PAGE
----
Let's get a few things straight right up front: Republicans lost the presidential campaign in part because their nominee did not have the resources to respond to several hundreds of millions of dollars of attack ads launched by the president in May, June and July. They also lost it because they had an inferior get-out-the vote operation in comparison with the president's. And yes, they also because they alienated several large blocks of voters, including blacks, Latinos, gays and women voters who focused primarily on reproductive rights. Those are the cold, hard facts.
I'm a lifelong Republican, but I've never agreed with my party's positions on most social issues for the simple reason that I've never been able to reconcile them with our historical ideals of personal freedom and limited government. After all, if you truly cherish freedom and believe the scope of the government should be limited to the powers enumerated in the Constitution, it's hard to rationalize such intrusive social policies as prohibitions on gay marriage and a woman's right to make choices about her own body.
Similarly, I've never been able to rationalize hard-line attacks on immigration given our reliance on immigrant labor and our origins as an immigrant nation.
Still, I've largely supported and mostly voted for Republicans out of a belief that they would do a better job overall of limiting government and protecting the homeland (beliefs that I will admit, at times, have been based more on my hopes for the future than my knowledge of the past). And, for me, those two issues have always seemed to trump all others.
So, to the extent that the post-election analysis has exposed the challenges facing Republicans on the national level (though less so in the states where voters have expressed a clear preference for Republican governors), I think many of my Republican friends need to do some real soul-searching.
But Republicans are not the only ones who need to step back from this election and ask some hard questions. Just because the president was re-elected doesn't absolve national Democrats of equal and identical flaws.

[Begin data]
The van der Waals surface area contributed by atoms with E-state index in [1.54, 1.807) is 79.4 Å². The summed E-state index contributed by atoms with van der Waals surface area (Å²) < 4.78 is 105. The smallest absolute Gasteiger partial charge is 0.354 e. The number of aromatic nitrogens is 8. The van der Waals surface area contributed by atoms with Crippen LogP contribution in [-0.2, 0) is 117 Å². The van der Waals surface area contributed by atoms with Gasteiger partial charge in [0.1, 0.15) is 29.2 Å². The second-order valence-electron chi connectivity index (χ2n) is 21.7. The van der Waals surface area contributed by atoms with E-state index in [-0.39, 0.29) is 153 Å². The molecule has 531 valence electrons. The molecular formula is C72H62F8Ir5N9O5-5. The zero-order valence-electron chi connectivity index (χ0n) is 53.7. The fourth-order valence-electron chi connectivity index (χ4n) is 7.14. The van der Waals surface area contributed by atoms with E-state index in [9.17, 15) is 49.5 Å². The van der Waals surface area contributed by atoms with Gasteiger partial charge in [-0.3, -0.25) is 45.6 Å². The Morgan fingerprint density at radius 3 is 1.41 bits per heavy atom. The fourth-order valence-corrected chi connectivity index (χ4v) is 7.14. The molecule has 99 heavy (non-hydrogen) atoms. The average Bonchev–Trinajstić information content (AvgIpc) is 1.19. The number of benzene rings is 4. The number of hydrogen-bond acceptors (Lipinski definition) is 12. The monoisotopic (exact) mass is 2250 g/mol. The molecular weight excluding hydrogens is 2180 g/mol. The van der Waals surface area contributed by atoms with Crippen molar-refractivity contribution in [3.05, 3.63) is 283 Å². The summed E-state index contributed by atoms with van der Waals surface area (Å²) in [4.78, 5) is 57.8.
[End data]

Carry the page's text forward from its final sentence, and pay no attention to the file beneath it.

Does any serious-minded person really believe it was healthy or productive for the country for Democrats to run a campaign based on dividing Americans over income or ownership or falsely promising people that we don't have to change our entitlement programs or make other substantial cuts in government spending?
Indeed, for the president to have campaigned on the idea that we can solve our problems by simply increasing taxes on the wealthiest was extraordinarily dishonest and detrimental to educating the country about the depth of our problems.
To be clear, I accept that taxes need to go up and they need to go up more on people at higher income levels. Not because of fairness - the wealthy already pay their share and a whole lot more - but simply because spending cuts alone will not fix the problem.
Remember, too, that the president lost a majority of white voters, a majority of men, a majority of independents and a majority of people older than 60. And he alienated those people in the same way Republicans turned off blacks, Latinos, gays and others. Can that possibly bode well for the president's second term or the country? I don't think so.
No, the president and national Democrats were no more inclusive in their appeals to voters than were the Republicans. They simply ran a better tactical campaign. And lest anyone be deluded into thinking otherwise, consider the following: The president's collective margins in Florida (73,858), Ohio (103,481), Virginia (115,910) and Colorado (113,099) totaled just 407,000 - out of more than 120 million votes cast nationwide. Had just those four states gone narrowly to Mitt Romney instead of Barack Obama, he would have won the election.
Our first president, George Washington, never joined a political party. In fact, he was vehemently opposed to political parties because he believed that such factionalizing "agitates the community with ill-founded jealousies and false alarms, (and) kindles the animosity of one part against another."
Do you think Washington might have been on to something?